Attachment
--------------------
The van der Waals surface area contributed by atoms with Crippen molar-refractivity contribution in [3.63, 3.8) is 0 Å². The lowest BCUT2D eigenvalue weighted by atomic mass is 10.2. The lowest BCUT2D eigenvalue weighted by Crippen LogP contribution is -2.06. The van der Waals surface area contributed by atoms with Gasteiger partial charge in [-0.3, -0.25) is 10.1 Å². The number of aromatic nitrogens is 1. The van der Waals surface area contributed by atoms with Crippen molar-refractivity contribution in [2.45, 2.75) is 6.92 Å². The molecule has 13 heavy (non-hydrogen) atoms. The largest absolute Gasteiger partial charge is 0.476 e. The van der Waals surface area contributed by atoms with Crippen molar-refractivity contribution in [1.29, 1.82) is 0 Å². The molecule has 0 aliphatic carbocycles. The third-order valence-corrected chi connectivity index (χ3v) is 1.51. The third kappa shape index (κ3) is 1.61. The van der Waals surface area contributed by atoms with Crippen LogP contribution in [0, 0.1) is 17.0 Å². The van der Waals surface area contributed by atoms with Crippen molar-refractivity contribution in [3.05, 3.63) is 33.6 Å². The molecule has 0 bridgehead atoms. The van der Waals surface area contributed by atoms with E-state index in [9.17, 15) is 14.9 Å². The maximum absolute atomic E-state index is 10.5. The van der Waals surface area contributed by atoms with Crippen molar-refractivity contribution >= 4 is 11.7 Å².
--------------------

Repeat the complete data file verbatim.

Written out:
The van der Waals surface area contributed by atoms with Crippen molar-refractivity contribution in [3.63, 3.8) is 0 Å². The lowest BCUT2D eigenvalue weighted by atomic mass is 10.2. The lowest BCUT2D eigenvalue weighted by Crippen LogP contribution is -2.06. The van der Waals surface area contributed by atoms with Gasteiger partial charge in [-0.3, -0.25) is 10.1 Å². The number of aromatic nitrogens is 1. The van der Waals surface area contributed by atoms with Crippen molar-refractivity contribution in [2.45, 2.75) is 6.92 Å². The molecule has 13 heavy (non-hydrogen) atoms. The largest absolute Gasteiger partial charge is 0.476 e. The van der Waals surface area contributed by atoms with Crippen molar-refractivity contribution in [1.29, 1.82) is 0 Å². The molecule has 0 aliphatic carbocycles. The third-order valence-corrected chi connectivity index (χ3v) is 1.51. The third kappa shape index (κ3) is 1.61. The van der Waals surface area contributed by atoms with Crippen LogP contribution in [0, 0.1) is 17.0 Å². The van der Waals surface area contributed by atoms with Crippen molar-refractivity contribution in [3.05, 3.63) is 33.6 Å². The molecule has 0 bridgehead atoms. The van der Waals surface area contributed by atoms with E-state index in [9.17, 15) is 14.9 Å². The maximum absolute atomic E-state index is 10.5. The van der Waals surface area contributed by atoms with Crippen molar-refractivity contribution >= 4 is 11.7 Å².